29: At supper time, wanted to find a restaurant we had read about in our guide book, Portofino, so set out on foot. We were walking on the sidewalk in the direction we thought Portofino to be and a young man greeted us, said he worked at the hotel and wondered if we needed directions. (Note: his name was Abdullah and he told us he had 18 month old twin girls that he was on the way home to see). We gratefully, if at first hesitantly, accepted his help and as we walked along he insisted he knew a great restaurant that overlooked the square and served wine. We explained that we wanted to find Portofino but he was pretty insistent so we followed him and ended up on the top floor of a fairly seedy hotel where he left us. B, the knucklehead, gave him a 200dh as that’s the smallest bill she had, and K, not knowing that B had already tipped him, have him a 50. We got a very tattered and limited menu and decided we didn’t want to dine there. We left and found him standing outside the door and quickly separated from him. K’s excellent scouting skills got us to Portofino (whew) and she had lasagna, E had pizza and B had a nicoise salad. Big screen TV with a football match between the Arsenal and Barcelona (Arsenal won). Due to K’s incredible sense of direction, the hotel was located. | 17 Feb 2011 Thursday day 2 of the Birthday celebration A delicious breakfast and 10am meet time with Abdullah. He drove us to a mosque Saadien tombs and Bahia Palace. where we met our guide for the day, Larbi. He talked A LOT (!) After the mosque we went on a tour of a riad. Larbi told us many things but one of the most interesting is that his mother was a fourth wife and he was her only child. After the riad, we walked through the souk and it was fantastic. So many things to see. Opened into a small square where there were lots of spice vendors and where E bought two camels and we all got henna. (50dh each). As we were walking away, carefully protecting our henna’d hands until they dried, a motorbike came by and rubbed B’s. Major smear. Back to henna woman and she corrected as best she could. Walked through El Fna and back to Abdullah’s car. Gave the guide 300dh for tip. Had lunch at a roadside spot (no tourists) and back. Stopped at Marjane and in honor of the prophet’s birthday, no Arab person was permitted into the liquor area. We with our white skin breezed right in and got Abdulah his beer. When we were in the check out line, a man approached K and (if the translation is correct) wanted her to buy liquor for him. Either that or he was proposing to her. | Marjane = Target | $ to Dh 100 -800 50 -400 25-200 12.50-100 6.25-50 2.50-20 1.25-10

30: Dinner at Chez Ali or... Arabian Medieval Times. We were dressed beautifully for the big event so EVERYONE wanted their pictures taken with us. (Of course we did NOT get a picture of the Berber midget who said he would take Emily!) It was very Disneyesque; a recreated medina, tents, square. Dinner consisted of veges and chicken (for K) and couscous, fruit and a cookie . Many, many dancers (women) and musicians (men) came through the dining tents, did a short performance with audience participation, and then had their hands out. There were about ten different troups, with many types of costumes. After dinner, the big event in the large sand area in the middle of the complex. Very loud piped in Arabian music over speakers. Men on horses, 1 camel a bellydancer. We were among the first to leave, before the show was over. We asked Abdullah how many times he had seen the show and he said, “like 500!!!"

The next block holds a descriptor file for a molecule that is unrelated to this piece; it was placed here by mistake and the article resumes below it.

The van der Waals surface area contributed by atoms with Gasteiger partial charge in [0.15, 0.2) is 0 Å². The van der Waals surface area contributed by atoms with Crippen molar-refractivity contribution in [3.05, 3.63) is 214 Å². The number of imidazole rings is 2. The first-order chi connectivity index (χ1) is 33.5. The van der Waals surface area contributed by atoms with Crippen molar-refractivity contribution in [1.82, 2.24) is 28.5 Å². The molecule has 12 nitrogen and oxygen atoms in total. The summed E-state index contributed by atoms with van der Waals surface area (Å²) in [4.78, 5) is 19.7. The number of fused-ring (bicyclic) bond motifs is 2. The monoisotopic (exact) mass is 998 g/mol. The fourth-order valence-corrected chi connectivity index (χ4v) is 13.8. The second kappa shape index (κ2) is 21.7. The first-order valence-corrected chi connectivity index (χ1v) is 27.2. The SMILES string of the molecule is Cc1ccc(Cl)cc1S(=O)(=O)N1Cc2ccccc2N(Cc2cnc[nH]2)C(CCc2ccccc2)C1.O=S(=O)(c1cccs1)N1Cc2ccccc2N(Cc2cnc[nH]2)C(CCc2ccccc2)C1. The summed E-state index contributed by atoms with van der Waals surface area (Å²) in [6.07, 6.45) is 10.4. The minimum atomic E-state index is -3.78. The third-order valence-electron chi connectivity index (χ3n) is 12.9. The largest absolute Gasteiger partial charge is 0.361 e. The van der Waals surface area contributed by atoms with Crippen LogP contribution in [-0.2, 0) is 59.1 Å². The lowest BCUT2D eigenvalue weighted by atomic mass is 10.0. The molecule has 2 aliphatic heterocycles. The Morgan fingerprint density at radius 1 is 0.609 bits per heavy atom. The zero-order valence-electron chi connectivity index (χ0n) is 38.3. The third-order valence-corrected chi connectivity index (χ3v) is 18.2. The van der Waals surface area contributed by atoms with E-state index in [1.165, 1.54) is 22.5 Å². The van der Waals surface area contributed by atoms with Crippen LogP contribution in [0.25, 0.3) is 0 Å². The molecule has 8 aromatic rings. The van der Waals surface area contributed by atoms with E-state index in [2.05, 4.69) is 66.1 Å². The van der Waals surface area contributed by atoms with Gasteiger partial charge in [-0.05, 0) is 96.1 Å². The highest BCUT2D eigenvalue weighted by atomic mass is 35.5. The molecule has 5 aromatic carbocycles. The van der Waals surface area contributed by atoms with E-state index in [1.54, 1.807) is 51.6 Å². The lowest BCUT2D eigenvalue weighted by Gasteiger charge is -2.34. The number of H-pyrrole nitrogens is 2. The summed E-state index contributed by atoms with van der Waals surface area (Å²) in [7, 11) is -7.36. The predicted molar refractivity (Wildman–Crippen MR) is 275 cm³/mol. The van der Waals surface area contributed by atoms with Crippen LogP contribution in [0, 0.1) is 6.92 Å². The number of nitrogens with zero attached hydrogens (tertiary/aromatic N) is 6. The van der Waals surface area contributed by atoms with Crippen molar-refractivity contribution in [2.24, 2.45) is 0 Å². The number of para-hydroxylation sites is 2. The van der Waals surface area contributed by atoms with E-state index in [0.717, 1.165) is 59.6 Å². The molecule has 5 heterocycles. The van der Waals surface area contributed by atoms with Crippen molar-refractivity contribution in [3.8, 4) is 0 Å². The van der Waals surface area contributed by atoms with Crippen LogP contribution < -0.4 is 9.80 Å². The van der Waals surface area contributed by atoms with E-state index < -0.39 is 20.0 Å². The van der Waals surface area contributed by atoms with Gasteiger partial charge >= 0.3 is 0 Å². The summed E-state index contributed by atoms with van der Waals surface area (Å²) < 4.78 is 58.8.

31: Off to the coast to Essaouira. We stopped along the way and saw argon trees and goats and visited the Argon Femmes Cooperative where we had a tour. E paticipated in the demonstration AND was excellent at negotiating prices. We purchased argon cream, argon oil, etc. In the car to Essouria and at about 3 we arrived. Had lunch (pizza and beer) seaside. The waves are beautiful and the winds are high. Lots of Kite surfers. Abdulah got us to the riad (after a brief scuffle with one of the luggage delivery men who wanted our business but Abdulah didn’t know him and therefore wouldn’t trust him to touch our things.) Then out for a glorious walk; we found the seaside and a rampart (with cannons!!) and watched the sun set over the Atlantic!!!! How cool is that????

32: Riad (Riad Al Madina) is adorable and we are served tea as we filled out our paperwork. Abdulah left us and we headed up to the 3rd floor to our rooms where we acclimated and had a glass of wine. Then we somehow managed to find our way out around the old town and back to the riad. Along the way we stopped at a lovely little shop that sold postcards and books and K found stickers for Mikey’s surfboard. We returned and had dinner, with entertainment – which included a man playing a guitar type instrument and 3 men who played percussion instruments, the men danced while they twirled their hats. Emily was pulled up to participate. | Helicopter hats...

33: Met with Abdulah by 9am and headed to Casablanca. Stopped at a couple of “overlooks” and at one met a nice couple from Minnesota. We stopped in El Jiada for lunch and we were the only foreigners. Special. We took our last pics with Abdullah before we drop Em at the airport and return early the next morning for our flight | Interesting fact; the terminal we were taken to was pre 9/11 the terminal where pilgrims to mecca departed but post 9/11 it became the terminal where all flights to the US and Canada departed.

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  • Title: Magical Morocco